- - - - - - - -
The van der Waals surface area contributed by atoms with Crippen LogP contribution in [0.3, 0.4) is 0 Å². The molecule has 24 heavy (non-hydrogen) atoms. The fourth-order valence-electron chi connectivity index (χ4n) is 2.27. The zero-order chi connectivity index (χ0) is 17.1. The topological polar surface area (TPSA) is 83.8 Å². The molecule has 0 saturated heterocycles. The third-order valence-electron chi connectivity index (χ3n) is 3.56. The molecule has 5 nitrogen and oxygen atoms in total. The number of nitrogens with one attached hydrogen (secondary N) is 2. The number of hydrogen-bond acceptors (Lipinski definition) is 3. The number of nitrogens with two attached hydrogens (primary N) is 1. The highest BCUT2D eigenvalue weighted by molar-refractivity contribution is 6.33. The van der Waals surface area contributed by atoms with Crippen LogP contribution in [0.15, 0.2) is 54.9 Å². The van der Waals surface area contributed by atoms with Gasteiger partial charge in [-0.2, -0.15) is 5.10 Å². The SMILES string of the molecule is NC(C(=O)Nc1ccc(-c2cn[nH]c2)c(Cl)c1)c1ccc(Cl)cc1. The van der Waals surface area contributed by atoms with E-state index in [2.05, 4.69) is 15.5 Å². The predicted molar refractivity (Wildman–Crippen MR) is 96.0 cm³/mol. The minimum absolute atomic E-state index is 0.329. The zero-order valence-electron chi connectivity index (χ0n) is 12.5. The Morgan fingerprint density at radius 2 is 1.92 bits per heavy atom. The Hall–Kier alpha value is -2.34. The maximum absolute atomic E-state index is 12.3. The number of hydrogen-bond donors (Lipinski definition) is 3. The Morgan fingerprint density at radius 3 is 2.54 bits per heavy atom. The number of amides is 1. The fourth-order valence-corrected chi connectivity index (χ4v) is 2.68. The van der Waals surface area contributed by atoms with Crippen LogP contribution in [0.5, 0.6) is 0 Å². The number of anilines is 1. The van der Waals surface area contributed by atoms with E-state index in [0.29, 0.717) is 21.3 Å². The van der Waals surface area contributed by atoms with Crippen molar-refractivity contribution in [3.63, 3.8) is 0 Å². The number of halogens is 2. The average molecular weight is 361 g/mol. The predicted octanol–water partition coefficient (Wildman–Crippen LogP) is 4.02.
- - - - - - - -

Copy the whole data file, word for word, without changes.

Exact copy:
The van der Waals surface area contributed by atoms with Crippen LogP contribution in [0.3, 0.4) is 0 Å². The molecule has 24 heavy (non-hydrogen) atoms. The fourth-order valence-electron chi connectivity index (χ4n) is 2.27. The zero-order chi connectivity index (χ0) is 17.1. The topological polar surface area (TPSA) is 83.8 Å². The molecule has 0 saturated heterocycles. The third-order valence-electron chi connectivity index (χ3n) is 3.56. The molecule has 5 nitrogen and oxygen atoms in total. The number of nitrogens with one attached hydrogen (secondary N) is 2. The number of hydrogen-bond acceptors (Lipinski definition) is 3. The number of nitrogens with two attached hydrogens (primary N) is 1. The highest BCUT2D eigenvalue weighted by molar-refractivity contribution is 6.33. The van der Waals surface area contributed by atoms with Crippen LogP contribution in [0.15, 0.2) is 54.9 Å². The van der Waals surface area contributed by atoms with Gasteiger partial charge in [-0.2, -0.15) is 5.10 Å². The SMILES string of the molecule is NC(C(=O)Nc1ccc(-c2cn[nH]c2)c(Cl)c1)c1ccc(Cl)cc1. The van der Waals surface area contributed by atoms with E-state index in [2.05, 4.69) is 15.5 Å². The predicted molar refractivity (Wildman–Crippen MR) is 96.0 cm³/mol. The minimum absolute atomic E-state index is 0.329. The zero-order valence-electron chi connectivity index (χ0n) is 12.5. The Morgan fingerprint density at radius 2 is 1.92 bits per heavy atom. The Hall–Kier alpha value is -2.34. The maximum absolute atomic E-state index is 12.3. The number of hydrogen-bond donors (Lipinski definition) is 3. The Morgan fingerprint density at radius 3 is 2.54 bits per heavy atom. The number of amides is 1. The fourth-order valence-corrected chi connectivity index (χ4v) is 2.68. The van der Waals surface area contributed by atoms with Crippen LogP contribution in [0.5, 0.6) is 0 Å². The number of anilines is 1. The van der Waals surface area contributed by atoms with E-state index in [0.29, 0.717) is 21.3 Å². The van der Waals surface area contributed by atoms with Crippen molar-refractivity contribution in [3.63, 3.8) is 0 Å². The number of halogens is 2. The average molecular weight is 361 g/mol. The predicted octanol–water partition coefficient (Wildman–Crippen LogP) is 4.02.